In the three Godfather films, he hardly has a line that is more than a couple of words. But in The Godfather Part II, he is not just high in the credits, he is one of the most powerful and suggestive characters, sitting or standing in the shadows, close enough to Al Pacino's Michael to be there if anyone threatened anything, and alert enough to hear any fatal whisper, any death sentence from Michael.
In fact, at the climax of The Godfather Part II, Bright's Neri had nothing at all to say. He simply stands across the room, and observes Michael giving a savage, ambiguous kiss to his brother, Fredo. In the past, Fredo has betrayed Michael with Hyman Roth. Michael sees no alternative to vengeance, but he agrees to hold back while their mother is still alive.
Fredo hardly knows this, yet he spins out empty days at the Tahoe house, waiting on Michael's pleasure. The burning kiss should warn him, but the sentimental idiot thinks that it marks real forgiveness from his brother.
We may think, or hope, the same. But then Michael, still hugging Fredo, looks across the room and gives the merest nod to Neri. There is then a shot of Richard Bright's character accepting the moment and the order that is the very essence of The Godfather pictures. The thug is hurt, pained even, but there's no doubt that he will obey orders, and his impassive face is filled with respect for power. Hardly anyone remembers Bright's name, and the role is far too small for even a supporting actor award. Never mind, Richard Bright is a great actor and he takes his moment faultlessly.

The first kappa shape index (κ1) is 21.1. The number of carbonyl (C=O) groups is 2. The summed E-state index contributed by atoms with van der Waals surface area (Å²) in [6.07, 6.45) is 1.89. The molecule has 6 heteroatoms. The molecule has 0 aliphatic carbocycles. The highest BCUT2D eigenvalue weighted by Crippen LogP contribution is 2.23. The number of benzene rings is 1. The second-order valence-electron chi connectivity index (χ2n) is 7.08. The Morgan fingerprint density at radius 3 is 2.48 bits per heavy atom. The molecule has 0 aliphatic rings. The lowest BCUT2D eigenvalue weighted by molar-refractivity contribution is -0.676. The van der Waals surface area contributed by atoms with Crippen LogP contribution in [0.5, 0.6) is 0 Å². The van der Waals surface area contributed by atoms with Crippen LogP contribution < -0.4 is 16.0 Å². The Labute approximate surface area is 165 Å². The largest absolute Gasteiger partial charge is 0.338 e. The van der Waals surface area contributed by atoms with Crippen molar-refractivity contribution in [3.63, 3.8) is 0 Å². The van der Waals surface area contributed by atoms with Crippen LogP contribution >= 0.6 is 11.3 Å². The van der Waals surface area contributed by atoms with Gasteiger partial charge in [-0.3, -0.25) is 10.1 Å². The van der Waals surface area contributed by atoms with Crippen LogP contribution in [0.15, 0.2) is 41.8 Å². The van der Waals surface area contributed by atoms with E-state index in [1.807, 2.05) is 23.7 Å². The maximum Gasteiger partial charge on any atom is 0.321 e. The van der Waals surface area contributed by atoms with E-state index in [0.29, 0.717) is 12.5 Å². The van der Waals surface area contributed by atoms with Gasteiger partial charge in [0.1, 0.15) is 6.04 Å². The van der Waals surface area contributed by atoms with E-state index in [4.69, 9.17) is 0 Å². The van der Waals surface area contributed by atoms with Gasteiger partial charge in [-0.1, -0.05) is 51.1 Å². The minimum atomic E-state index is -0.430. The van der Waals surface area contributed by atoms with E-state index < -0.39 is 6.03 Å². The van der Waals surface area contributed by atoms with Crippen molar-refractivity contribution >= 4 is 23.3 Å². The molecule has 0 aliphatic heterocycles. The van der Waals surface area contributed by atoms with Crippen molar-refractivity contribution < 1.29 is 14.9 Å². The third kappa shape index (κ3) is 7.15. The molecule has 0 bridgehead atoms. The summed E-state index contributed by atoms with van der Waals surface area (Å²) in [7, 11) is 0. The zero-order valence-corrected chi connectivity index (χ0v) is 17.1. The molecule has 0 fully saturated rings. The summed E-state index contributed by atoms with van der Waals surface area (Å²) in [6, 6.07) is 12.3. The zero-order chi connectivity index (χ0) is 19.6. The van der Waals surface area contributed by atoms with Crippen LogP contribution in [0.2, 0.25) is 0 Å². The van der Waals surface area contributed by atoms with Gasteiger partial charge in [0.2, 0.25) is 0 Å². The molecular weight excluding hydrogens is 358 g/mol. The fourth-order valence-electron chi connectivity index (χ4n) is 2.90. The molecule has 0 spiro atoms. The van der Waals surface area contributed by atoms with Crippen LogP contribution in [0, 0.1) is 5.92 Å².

Bright has at least two other resonant moments with the Corleones. There is that scene where Michael calls in Tom Hagen (Robert Duvall) largely to humiliate the old consigliere, and to show him how much he knows about his drifting away from the cause. Bright says not a word, but he sits there, like a cat sipping its cream, relishing the transition of power. And then, of course, there is that final fishing trip on the wintry Lake Tahoe, with Fredo in front and Neri behind in the rowing boat. Next, we hear the bump of the shot.
Richard Bright had been around for decades, ever since his debut in Odds Against Tomorrow: he was in Sergio Leone's Once Upon a Time in America; he is the brief owner of a lucky case of money in The Getaway; he was in The Panic in Needle Park; and he was one of the Kid's gang in Sam Peckinpah's Pat Garrett and Billy the Kid. He was married to Rutanya Alda, who was one of the whores in Pat Garrett and who was a female equivalent of Bright. It's a wonder how they survived in those small parts in films that belonged to other people. In recent years, they both did television, and Bright did some theatre (often with Al Pacino, who seems to have had the wit to keep Bright around, as a lucky omen or a sure sense of scene-making). So long as scenes from The Godfather pictures are shown as a study in excellence, people will know the look of Bright even if they've forgotten the name and the rather implausible story of a wayward bus.
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